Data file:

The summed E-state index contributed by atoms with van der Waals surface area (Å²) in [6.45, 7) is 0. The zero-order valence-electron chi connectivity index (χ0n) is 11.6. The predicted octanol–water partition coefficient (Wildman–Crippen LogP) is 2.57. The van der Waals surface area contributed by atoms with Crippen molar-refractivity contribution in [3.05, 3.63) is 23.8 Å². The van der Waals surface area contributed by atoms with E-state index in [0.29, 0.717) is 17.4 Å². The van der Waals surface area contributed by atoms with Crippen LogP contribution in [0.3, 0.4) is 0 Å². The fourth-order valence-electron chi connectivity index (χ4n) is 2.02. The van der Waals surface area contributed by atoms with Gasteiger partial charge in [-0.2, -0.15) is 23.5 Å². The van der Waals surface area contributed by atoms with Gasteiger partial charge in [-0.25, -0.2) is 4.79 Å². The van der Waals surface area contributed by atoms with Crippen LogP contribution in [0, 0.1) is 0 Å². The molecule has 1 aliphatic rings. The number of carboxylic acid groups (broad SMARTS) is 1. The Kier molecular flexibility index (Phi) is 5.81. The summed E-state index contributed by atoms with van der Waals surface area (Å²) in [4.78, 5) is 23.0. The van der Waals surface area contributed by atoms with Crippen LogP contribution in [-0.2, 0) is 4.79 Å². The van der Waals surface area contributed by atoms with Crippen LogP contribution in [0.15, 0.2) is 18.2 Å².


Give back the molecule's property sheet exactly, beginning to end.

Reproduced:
The summed E-state index contributed by atoms with van der Waals surface area (Å²) in [6.45, 7) is 0. The zero-order valence-electron chi connectivity index (χ0n) is 11.6. The predicted octanol–water partition coefficient (Wildman–Crippen LogP) is 2.57. The van der Waals surface area contributed by atoms with Crippen molar-refractivity contribution in [3.05, 3.63) is 23.8 Å². The van der Waals surface area contributed by atoms with E-state index in [0.29, 0.717) is 17.4 Å². The van der Waals surface area contributed by atoms with Crippen LogP contribution in [0.3, 0.4) is 0 Å². The fourth-order valence-electron chi connectivity index (χ4n) is 2.02. The van der Waals surface area contributed by atoms with Gasteiger partial charge in [-0.2, -0.15) is 23.5 Å². The van der Waals surface area contributed by atoms with Gasteiger partial charge in [-0.25, -0.2) is 4.79 Å². The van der Waals surface area contributed by atoms with Crippen LogP contribution in [0, 0.1) is 0 Å². The molecule has 1 aliphatic rings. The number of carboxylic acid groups (broad SMARTS) is 1. The Kier molecular flexibility index (Phi) is 5.81. The summed E-state index contributed by atoms with van der Waals surface area (Å²) in [4.78, 5) is 23.0. The van der Waals surface area contributed by atoms with Crippen LogP contribution in [-0.2, 0) is 4.79 Å². The van der Waals surface area contributed by atoms with Crippen LogP contribution in [0.15, 0.2) is 18.2 Å².